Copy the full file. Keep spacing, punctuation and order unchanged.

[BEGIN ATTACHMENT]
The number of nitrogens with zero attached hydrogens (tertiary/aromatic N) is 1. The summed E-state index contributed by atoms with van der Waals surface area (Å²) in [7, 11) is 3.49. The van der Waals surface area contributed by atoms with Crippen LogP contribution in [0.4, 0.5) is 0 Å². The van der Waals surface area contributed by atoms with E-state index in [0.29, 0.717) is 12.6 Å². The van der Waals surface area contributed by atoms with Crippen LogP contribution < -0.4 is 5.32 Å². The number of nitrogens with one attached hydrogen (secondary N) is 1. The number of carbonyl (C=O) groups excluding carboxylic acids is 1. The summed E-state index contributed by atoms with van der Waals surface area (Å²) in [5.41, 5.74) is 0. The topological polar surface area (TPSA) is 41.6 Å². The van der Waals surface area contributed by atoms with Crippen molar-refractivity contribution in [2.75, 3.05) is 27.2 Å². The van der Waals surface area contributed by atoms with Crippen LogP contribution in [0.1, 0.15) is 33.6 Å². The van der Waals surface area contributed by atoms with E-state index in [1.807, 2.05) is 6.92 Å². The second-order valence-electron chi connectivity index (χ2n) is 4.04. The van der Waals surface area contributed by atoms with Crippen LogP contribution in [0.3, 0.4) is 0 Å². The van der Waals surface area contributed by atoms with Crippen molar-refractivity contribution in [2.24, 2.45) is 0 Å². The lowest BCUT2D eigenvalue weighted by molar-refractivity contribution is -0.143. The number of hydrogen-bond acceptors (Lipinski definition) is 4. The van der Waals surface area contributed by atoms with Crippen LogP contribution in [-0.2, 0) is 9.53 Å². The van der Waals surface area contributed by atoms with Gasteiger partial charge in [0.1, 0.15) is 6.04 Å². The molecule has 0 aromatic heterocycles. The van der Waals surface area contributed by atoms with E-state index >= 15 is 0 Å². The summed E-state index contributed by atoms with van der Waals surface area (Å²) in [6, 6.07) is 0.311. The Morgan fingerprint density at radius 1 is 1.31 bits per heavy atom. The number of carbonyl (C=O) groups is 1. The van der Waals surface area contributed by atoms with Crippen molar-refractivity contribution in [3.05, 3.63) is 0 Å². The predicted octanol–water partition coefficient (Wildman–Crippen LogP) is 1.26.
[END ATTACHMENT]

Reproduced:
The number of nitrogens with zero attached hydrogens (tertiary/aromatic N) is 1. The summed E-state index contributed by atoms with van der Waals surface area (Å²) in [7, 11) is 3.49. The van der Waals surface area contributed by atoms with Crippen LogP contribution in [0.4, 0.5) is 0 Å². The van der Waals surface area contributed by atoms with E-state index in [0.29, 0.717) is 12.6 Å². The van der Waals surface area contributed by atoms with Crippen LogP contribution < -0.4 is 5.32 Å². The number of nitrogens with one attached hydrogen (secondary N) is 1. The number of carbonyl (C=O) groups excluding carboxylic acids is 1. The summed E-state index contributed by atoms with van der Waals surface area (Å²) in [5.41, 5.74) is 0. The topological polar surface area (TPSA) is 41.6 Å². The van der Waals surface area contributed by atoms with Crippen molar-refractivity contribution in [2.75, 3.05) is 27.2 Å². The van der Waals surface area contributed by atoms with Crippen LogP contribution in [0.1, 0.15) is 33.6 Å². The van der Waals surface area contributed by atoms with E-state index in [1.807, 2.05) is 6.92 Å². The second-order valence-electron chi connectivity index (χ2n) is 4.04. The van der Waals surface area contributed by atoms with Crippen LogP contribution in [0.3, 0.4) is 0 Å². The van der Waals surface area contributed by atoms with Crippen molar-refractivity contribution in [2.24, 2.45) is 0 Å². The lowest BCUT2D eigenvalue weighted by molar-refractivity contribution is -0.143. The number of hydrogen-bond acceptors (Lipinski definition) is 4. The van der Waals surface area contributed by atoms with Crippen LogP contribution in [-0.2, 0) is 9.53 Å². The van der Waals surface area contributed by atoms with Gasteiger partial charge in [0.1, 0.15) is 6.04 Å². The molecule has 0 aromatic heterocycles. The van der Waals surface area contributed by atoms with E-state index >= 15 is 0 Å². The summed E-state index contributed by atoms with van der Waals surface area (Å²) in [6, 6.07) is 0.311. The Morgan fingerprint density at radius 1 is 1.31 bits per heavy atom. The number of carbonyl (C=O) groups is 1. The van der Waals surface area contributed by atoms with Crippen molar-refractivity contribution in [3.05, 3.63) is 0 Å². The predicted octanol–water partition coefficient (Wildman–Crippen LogP) is 1.26.